Medical Conditions with Increased Risk of Stroke

Strokes are entirely too common, being the 5th-leading cause of death in the U.S. and the #1 cause of long-term disability. Many factors contribute to the increased risk of strokes, including health conditions and lifestyle factors. While our arteries naturally become narrower and harder as we age, these risk factors can worsen or speed up the process.

How can you detect a stroke? Knowing the FAST indicators is a great start. The Neuralert Stroke Detection Monitor was developed by doctors to help identify stroke symptoms rapidly, in order to limit the damage to the brain and improve patient outcomes. Our technology is focused on asymmetrical movement of the arm (such as an unnatural falter or weakness).

Medical Conditions

First and foremost, patients who have suffered a prior stroke or TIA are far more likely to have another stroke. Then, there are other conditions, such as CHF or diabetes that appear to create a higher risk of stroke.

Blood vessels can become damaged by long-term conditions such as diabetes and high blood pressure. People with cancer have a 20% increased risk of stroke. High levels of cholesterol and triglycerides, which stick to the walls of the blood vessels, can lead to narrowing of the arteries, or occlusion. Such blockage could cause an interruption of blood flow to the brain. Additionally, clots can break off the walls of the arteries, travel through the bloodstream to the brain, and get lodged there. Atrial fibrillation can lead to a clot forming in the heart that travels to the brain.

Inherited Blood Disorders and Ethnicity

Some blood diseases that cause increased clotting can lead to ischemic strokes. For instance, those with sickle cell disease are 2-3 times more likely to have a stroke, and at a younger age, than those who do not have the disease. While sickle cell disease is the most common hereditary blood disease to cause clotting, there are numerous rarer conditions. These conditions are often not diagnosed until a fairly young and otherwise-healthy person has a stroke. Since they are hereditary, a family history of strokes at younger ages is an indication there may be an underlying blood disease.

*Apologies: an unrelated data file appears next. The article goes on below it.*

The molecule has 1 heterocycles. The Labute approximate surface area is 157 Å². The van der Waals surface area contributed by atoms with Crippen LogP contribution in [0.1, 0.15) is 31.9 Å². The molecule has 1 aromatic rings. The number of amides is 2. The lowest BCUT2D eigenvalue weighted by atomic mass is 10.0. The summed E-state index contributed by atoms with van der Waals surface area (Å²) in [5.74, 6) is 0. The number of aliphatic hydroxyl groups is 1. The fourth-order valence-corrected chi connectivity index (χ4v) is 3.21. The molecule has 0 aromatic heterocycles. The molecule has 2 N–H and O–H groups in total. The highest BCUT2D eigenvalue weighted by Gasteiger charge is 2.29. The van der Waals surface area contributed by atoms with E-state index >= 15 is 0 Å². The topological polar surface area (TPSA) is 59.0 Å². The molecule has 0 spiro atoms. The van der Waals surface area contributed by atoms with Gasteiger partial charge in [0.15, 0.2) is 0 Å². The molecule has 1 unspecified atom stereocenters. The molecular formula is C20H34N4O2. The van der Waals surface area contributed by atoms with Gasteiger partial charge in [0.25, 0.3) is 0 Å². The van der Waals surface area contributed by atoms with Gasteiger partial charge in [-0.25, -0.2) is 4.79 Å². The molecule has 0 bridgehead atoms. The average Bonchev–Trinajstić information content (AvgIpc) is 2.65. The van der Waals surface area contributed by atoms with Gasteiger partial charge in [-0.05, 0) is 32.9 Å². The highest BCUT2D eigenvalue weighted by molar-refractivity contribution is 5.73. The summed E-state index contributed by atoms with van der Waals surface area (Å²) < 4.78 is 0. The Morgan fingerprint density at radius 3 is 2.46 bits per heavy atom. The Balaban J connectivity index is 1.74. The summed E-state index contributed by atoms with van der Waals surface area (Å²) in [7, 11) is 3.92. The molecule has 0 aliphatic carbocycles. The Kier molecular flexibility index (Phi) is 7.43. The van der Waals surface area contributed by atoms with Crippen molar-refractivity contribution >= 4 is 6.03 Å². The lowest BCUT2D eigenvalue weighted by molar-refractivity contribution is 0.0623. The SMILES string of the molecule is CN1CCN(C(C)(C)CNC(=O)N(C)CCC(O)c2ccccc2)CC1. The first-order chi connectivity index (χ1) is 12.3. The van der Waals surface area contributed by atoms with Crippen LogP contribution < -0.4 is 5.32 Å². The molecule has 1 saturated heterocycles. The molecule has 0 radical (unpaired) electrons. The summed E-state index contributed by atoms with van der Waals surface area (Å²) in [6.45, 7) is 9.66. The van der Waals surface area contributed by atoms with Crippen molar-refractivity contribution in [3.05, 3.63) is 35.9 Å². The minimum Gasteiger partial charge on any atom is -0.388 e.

Other blood diseases that cause excessive bleeding can lead to hemorrhagic strokes, such as hemophilia, which is caused by reduced levels of one or more of the proteins needed to form healthy blood clotting.

Strokes also occur most frequently among the black population and those of South Asian heredity. The increased frequency of stroke among the black population may be partly due to sickle cell disease, which is almost exclusive to those of African heredity.


Some medications can also increase the risk of stroke, even if the condition that the medication is treating or controlling does not itself increase the risk of stroke. Blood thinners may cause a hemorrhagic stroke if the dose is too high. Hormone-replacement therapy and combined birth control pills have been associated with an increased risk of stroke.


Heavy smoking, heavy alcohol consumption, obesity, and a diet rich in junk food and unhealthy saturated fats increase the risk of stroke by damaging blood vessels, raising the level of bad cholesterol in the blood, and increasing blood pressure. All these conditions are risk factors for stroke. When these poor lifestyle choices occur in combination with a health condition or medication already mentioned, the likelihood of stroke increases even more.


Unfortunately, recent studies indicate that as many as 17% of all strokes in the U.S. occur in people who are hospitalized for some other reason. When a stroke is quickly detected, immediate treatment can often prevent or limit long-term damage. But sadly, in-hospital strokes often go undetected for hours, much longer than strokes that occur outside of the hospital, which are usually noticed fairly quickly by those who are in contact with the stroke victim. Thus, the outcomes of in-hospital strokes are actually worse. For this reason, we at Neuralert are focusing on helping hospitals decrease the devastation caused by in-hospital strokes.

Neuralert Technologies combines a unique, non-invasive wristband technology with a state-of-the-art patented algorithm developed by the University of Pennsylvania to detect asymmetry in arm movement, one of the initial indications of stroke onset. Contact us today at to discuss how Neuralert can help your hospital improve your patient outcomes and reduce the significant costs associated with in-hospital strokes.